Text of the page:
Having seen this 'public worship' over four-decades of my life on the periphery of a ring side seat, I have developed my own theory. It is that the ruling party, which turns to the in-house media managers in Shastri Bhavan and Akashvani Bhavan, does two things. One, it exposes its feet of clay. Two it expects the media to deliver the vote. This happened with Indira Gandhi. It happened with Rajiv Gandhi. Also with PV, who introduced the practice of presenting to the nation a progress card on the achievements of the government.

All the three tried to counter Opposition criticism by flooding the print, film and TV with 'success stories'. The mother banked on radio to deliver the message to the rural people turning Akashvani into Indiravani. A During the Rajiv days, a top IAS aide, who went on to become a darling of the middle classes for a short while, used to hold durbar every evening and decree what should go on AIR and DD with what slant and with what intensity.

Media-shy PV did not overtly worry about publicity but his aides, some of them self-anointed media managers, did and worked jealously to carve out a niche for the boss in the visual space. Every frame of the hagiographic act showed how reluctant the subject was, and how there can be no uniform single fit for election-time propaganda.

The likes of Yerran Naidu drew lessons from this debacle, engaged 'right professionals' for their campaigns and benefitted though some of these professionals deserted them mid-way after pocketing hefty fees. The lesson was clear. Politicians and political parties should depend on their cadres to spread the 'su vaarta'. Media cannot be the 'su vaarta vani'. Yes, it can only supplement the party's effort.

The UPA appears to believe that it is the only urban voter, who is 'misled' and that the rural voter is still 'un-influenced' by the Opposition charade. During the days when Indira Gandhi announced elections to end the Emergency raj, the Congress held similar views. Well, the Congress is the core of UPA. The catch line of the campaign, 'Meelon hum aa gaye, meelon hame jaana hai' (we have travelled a long way, we have a long way to go) is a shade different from the India Shining campaign mounted by the NDA government after advancing the poll date on the advice of Babu, the CEO, TDP AP Ltd.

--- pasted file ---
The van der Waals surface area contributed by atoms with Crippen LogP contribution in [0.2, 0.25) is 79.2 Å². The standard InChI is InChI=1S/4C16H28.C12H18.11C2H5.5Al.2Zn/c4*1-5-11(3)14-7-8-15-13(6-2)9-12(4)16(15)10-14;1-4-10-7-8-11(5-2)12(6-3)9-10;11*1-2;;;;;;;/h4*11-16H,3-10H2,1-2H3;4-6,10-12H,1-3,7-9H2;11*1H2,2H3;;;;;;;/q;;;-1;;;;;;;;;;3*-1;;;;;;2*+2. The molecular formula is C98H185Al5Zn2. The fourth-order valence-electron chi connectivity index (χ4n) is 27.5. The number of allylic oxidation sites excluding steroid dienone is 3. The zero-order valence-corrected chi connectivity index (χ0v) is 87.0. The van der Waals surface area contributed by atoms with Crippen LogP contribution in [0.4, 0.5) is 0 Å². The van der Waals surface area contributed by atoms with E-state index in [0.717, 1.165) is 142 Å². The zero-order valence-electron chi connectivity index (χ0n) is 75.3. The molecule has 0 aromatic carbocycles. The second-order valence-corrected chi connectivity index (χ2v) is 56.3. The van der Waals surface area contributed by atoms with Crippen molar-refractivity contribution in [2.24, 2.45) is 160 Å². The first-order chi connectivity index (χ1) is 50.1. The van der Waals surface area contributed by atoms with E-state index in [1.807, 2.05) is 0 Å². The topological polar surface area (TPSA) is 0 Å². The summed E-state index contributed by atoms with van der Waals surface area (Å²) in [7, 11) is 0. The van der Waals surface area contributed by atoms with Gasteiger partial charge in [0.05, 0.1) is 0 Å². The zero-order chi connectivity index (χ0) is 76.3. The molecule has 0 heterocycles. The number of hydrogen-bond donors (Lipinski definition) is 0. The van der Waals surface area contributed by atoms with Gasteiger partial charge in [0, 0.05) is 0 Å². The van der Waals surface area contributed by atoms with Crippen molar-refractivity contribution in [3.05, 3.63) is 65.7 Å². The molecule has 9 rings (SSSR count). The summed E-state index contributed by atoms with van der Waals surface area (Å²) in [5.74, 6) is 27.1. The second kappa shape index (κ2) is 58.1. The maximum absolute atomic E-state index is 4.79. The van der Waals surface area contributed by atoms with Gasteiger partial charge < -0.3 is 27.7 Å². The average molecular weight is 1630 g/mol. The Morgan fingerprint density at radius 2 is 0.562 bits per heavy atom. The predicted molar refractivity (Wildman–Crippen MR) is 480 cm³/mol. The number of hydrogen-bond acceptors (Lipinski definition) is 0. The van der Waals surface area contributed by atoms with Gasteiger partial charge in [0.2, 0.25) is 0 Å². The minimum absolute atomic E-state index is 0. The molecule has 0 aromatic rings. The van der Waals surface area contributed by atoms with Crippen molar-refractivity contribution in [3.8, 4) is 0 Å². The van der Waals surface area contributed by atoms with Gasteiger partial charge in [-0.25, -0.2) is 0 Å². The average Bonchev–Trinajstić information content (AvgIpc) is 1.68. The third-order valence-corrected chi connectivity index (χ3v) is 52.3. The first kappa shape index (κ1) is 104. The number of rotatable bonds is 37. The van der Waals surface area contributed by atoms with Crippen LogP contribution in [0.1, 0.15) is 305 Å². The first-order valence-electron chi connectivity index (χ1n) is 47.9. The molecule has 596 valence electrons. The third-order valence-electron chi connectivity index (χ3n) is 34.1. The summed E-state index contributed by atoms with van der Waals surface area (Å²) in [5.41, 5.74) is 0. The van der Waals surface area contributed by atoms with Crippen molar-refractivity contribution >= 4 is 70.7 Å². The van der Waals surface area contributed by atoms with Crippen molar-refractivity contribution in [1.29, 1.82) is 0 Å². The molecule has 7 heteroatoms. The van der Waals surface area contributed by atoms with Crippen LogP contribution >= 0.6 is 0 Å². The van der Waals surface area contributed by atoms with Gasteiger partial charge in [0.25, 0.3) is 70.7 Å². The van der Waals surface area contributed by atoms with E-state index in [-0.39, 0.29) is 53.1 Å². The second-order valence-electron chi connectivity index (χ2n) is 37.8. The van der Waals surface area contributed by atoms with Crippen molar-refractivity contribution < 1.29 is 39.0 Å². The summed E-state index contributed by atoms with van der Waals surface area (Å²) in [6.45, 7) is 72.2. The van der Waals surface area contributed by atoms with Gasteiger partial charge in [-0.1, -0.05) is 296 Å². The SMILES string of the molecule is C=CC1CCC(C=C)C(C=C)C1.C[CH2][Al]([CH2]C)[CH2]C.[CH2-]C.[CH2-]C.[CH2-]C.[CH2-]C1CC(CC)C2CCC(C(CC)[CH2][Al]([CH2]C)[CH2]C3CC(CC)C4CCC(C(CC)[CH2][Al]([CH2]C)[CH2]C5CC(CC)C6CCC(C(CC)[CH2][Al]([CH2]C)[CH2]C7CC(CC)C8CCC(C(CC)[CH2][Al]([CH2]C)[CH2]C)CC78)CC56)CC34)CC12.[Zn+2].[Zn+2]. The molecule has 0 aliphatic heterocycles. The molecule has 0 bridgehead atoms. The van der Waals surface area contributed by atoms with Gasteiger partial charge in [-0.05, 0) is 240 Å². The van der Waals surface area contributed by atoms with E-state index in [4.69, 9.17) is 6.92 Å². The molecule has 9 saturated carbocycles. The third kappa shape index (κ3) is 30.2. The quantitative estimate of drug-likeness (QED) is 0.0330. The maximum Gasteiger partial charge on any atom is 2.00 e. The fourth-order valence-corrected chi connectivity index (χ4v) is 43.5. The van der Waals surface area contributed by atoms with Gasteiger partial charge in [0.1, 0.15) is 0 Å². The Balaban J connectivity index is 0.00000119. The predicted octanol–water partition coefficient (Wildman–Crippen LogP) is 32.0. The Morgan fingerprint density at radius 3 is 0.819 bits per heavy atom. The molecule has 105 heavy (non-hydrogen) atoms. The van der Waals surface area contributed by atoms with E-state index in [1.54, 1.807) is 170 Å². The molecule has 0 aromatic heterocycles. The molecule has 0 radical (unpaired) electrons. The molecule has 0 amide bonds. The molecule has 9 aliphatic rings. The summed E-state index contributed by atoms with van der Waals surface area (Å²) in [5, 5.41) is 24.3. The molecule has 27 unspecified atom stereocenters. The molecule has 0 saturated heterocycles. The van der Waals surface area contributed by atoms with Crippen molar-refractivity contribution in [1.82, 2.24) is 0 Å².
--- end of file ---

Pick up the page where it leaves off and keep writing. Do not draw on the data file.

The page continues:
The few 'spots' of UPA that are on TV these days are informal in style and seek to let 'optimism prevail over naysayers'. These spots are well shot � some in a moving train. And all end with the protagonists, speaking simultaneously, and declaring 'India is winning'.

The producers sitting in Shastri Bhavan have reasons to celebrate hailing the 'product' as the perfect fit for the official brief, which, to you and me, is no more than a sterile official propaganda we have become familiar with over years.

This is reason enough to believe that my theory has the potential to withstand another test this year end. I have another theory about Prime Ministers and their Independence Day address to the nation from the ramparts of Red Fort. It also stood the test of times. About it some other time.

Taking cue from Gopanna, the UPA has gone to town listing out how it reached out to people and changed their lives with its flagship schemes

[The writer can be reached at]